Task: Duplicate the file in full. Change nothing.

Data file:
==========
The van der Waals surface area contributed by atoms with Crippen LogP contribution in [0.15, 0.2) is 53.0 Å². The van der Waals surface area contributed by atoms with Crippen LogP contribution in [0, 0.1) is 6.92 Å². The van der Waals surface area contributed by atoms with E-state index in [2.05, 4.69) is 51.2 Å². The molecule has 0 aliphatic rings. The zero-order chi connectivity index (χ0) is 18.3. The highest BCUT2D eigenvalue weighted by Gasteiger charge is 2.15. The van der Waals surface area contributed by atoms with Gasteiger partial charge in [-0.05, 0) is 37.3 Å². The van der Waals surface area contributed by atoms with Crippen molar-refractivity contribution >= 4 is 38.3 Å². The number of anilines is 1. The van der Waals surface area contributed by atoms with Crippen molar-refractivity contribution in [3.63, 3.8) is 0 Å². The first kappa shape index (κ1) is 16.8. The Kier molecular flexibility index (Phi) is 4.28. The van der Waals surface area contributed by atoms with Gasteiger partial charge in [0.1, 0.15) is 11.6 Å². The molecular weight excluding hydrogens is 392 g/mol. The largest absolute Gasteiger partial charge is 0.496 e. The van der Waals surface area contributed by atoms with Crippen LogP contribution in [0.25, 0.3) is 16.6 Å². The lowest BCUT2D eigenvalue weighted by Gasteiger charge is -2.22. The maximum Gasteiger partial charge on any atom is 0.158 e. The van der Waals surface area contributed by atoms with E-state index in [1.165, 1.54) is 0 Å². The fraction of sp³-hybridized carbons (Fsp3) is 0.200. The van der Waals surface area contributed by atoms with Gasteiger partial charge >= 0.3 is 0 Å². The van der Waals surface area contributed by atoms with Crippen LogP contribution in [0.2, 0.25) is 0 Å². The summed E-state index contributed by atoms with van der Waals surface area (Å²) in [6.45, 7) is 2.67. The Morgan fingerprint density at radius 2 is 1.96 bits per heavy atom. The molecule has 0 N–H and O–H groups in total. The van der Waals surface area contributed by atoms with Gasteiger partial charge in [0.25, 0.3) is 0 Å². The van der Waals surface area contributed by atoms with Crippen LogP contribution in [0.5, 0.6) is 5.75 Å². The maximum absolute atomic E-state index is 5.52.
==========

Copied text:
The van der Waals surface area contributed by atoms with Crippen LogP contribution in [0.15, 0.2) is 53.0 Å². The van der Waals surface area contributed by atoms with Crippen LogP contribution in [0, 0.1) is 6.92 Å². The van der Waals surface area contributed by atoms with E-state index in [2.05, 4.69) is 51.2 Å². The molecule has 0 aliphatic rings. The zero-order chi connectivity index (χ0) is 18.3. The highest BCUT2D eigenvalue weighted by Gasteiger charge is 2.15. The van der Waals surface area contributed by atoms with Gasteiger partial charge in [-0.05, 0) is 37.3 Å². The van der Waals surface area contributed by atoms with Crippen molar-refractivity contribution >= 4 is 38.3 Å². The number of anilines is 1. The van der Waals surface area contributed by atoms with Crippen molar-refractivity contribution in [3.63, 3.8) is 0 Å². The first kappa shape index (κ1) is 16.8. The Kier molecular flexibility index (Phi) is 4.28. The van der Waals surface area contributed by atoms with Gasteiger partial charge in [0.1, 0.15) is 11.6 Å². The molecular weight excluding hydrogens is 392 g/mol. The largest absolute Gasteiger partial charge is 0.496 e. The van der Waals surface area contributed by atoms with Crippen LogP contribution in [0.25, 0.3) is 16.6 Å². The lowest BCUT2D eigenvalue weighted by Gasteiger charge is -2.22. The maximum Gasteiger partial charge on any atom is 0.158 e. The van der Waals surface area contributed by atoms with E-state index in [1.165, 1.54) is 0 Å². The fraction of sp³-hybridized carbons (Fsp3) is 0.200. The van der Waals surface area contributed by atoms with Gasteiger partial charge >= 0.3 is 0 Å². The van der Waals surface area contributed by atoms with Crippen LogP contribution in [0.2, 0.25) is 0 Å². The summed E-state index contributed by atoms with van der Waals surface area (Å²) in [6.45, 7) is 2.67. The Morgan fingerprint density at radius 2 is 1.96 bits per heavy atom. The molecule has 0 N–H and O–H groups in total. The van der Waals surface area contributed by atoms with Gasteiger partial charge in [0.25, 0.3) is 0 Å². The van der Waals surface area contributed by atoms with Crippen LogP contribution in [0.5, 0.6) is 5.75 Å². The maximum absolute atomic E-state index is 5.52.